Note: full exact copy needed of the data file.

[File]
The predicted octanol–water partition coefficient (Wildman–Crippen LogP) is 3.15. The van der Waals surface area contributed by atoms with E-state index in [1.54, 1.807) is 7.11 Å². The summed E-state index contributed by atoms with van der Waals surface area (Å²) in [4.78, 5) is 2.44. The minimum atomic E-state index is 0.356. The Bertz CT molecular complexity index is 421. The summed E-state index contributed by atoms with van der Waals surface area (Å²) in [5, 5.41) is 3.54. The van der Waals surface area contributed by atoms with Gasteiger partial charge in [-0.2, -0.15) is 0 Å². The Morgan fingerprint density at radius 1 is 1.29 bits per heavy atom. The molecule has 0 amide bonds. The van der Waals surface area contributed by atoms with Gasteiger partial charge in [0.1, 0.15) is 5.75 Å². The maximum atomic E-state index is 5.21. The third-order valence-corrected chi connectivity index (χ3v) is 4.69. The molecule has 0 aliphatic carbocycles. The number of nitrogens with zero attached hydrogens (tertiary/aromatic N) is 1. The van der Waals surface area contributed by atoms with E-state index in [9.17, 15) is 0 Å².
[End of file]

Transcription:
The predicted octanol–water partition coefficient (Wildman–Crippen LogP) is 3.15. The van der Waals surface area contributed by atoms with E-state index in [1.54, 1.807) is 7.11 Å². The summed E-state index contributed by atoms with van der Waals surface area (Å²) in [4.78, 5) is 2.44. The minimum atomic E-state index is 0.356. The Bertz CT molecular complexity index is 421. The summed E-state index contributed by atoms with van der Waals surface area (Å²) in [5, 5.41) is 3.54. The van der Waals surface area contributed by atoms with Gasteiger partial charge in [-0.2, -0.15) is 0 Å². The Morgan fingerprint density at radius 1 is 1.29 bits per heavy atom. The molecule has 0 amide bonds. The van der Waals surface area contributed by atoms with Gasteiger partial charge in [0.1, 0.15) is 5.75 Å². The maximum atomic E-state index is 5.21. The third-order valence-corrected chi connectivity index (χ3v) is 4.69. The molecule has 0 aliphatic carbocycles. The number of nitrogens with zero attached hydrogens (tertiary/aromatic N) is 1. The van der Waals surface area contributed by atoms with E-state index in [9.17, 15) is 0 Å².